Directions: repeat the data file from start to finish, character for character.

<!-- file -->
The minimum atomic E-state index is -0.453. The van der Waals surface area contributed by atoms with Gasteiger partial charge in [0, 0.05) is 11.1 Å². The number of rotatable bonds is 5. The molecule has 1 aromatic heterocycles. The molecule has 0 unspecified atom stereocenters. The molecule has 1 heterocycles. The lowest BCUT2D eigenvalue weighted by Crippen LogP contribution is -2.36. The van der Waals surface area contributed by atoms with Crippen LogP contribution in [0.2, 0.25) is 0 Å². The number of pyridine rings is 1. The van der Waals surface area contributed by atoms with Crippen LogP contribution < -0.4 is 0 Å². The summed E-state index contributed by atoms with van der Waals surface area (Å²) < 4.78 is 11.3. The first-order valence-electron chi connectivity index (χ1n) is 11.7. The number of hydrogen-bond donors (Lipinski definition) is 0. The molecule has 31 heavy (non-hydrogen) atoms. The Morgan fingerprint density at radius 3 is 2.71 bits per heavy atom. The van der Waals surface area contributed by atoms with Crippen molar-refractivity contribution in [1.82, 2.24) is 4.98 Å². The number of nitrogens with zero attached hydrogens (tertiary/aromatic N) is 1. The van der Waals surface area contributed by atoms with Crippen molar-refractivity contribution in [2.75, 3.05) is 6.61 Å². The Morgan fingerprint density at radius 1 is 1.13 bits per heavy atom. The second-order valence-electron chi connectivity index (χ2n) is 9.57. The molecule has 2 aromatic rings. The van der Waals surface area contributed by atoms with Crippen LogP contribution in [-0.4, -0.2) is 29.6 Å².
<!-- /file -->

The minimum atomic E-state index is -0.453. The van der Waals surface area contributed by atoms with Gasteiger partial charge in [0, 0.05) is 11.1 Å². The number of rotatable bonds is 5. The molecule has 1 aromatic heterocycles. The molecule has 0 unspecified atom stereocenters. The molecule has 1 heterocycles. The lowest BCUT2D eigenvalue weighted by Crippen LogP contribution is -2.36. The van der Waals surface area contributed by atoms with Crippen LogP contribution in [0.2, 0.25) is 0 Å². The number of pyridine rings is 1. The van der Waals surface area contributed by atoms with Crippen LogP contribution < -0.4 is 0 Å². The summed E-state index contributed by atoms with van der Waals surface area (Å²) < 4.78 is 11.3. The first-order valence-electron chi connectivity index (χ1n) is 11.7. The number of hydrogen-bond donors (Lipinski definition) is 0. The molecule has 31 heavy (non-hydrogen) atoms. The Morgan fingerprint density at radius 3 is 2.71 bits per heavy atom. The van der Waals surface area contributed by atoms with Crippen molar-refractivity contribution in [1.82, 2.24) is 4.98 Å². The number of nitrogens with zero attached hydrogens (tertiary/aromatic N) is 1. The van der Waals surface area contributed by atoms with Crippen molar-refractivity contribution in [2.75, 3.05) is 6.61 Å². The Morgan fingerprint density at radius 1 is 1.13 bits per heavy atom. The second-order valence-electron chi connectivity index (χ2n) is 9.57. The molecule has 2 aromatic rings. The van der Waals surface area contributed by atoms with Crippen LogP contribution in [-0.4, -0.2) is 29.6 Å².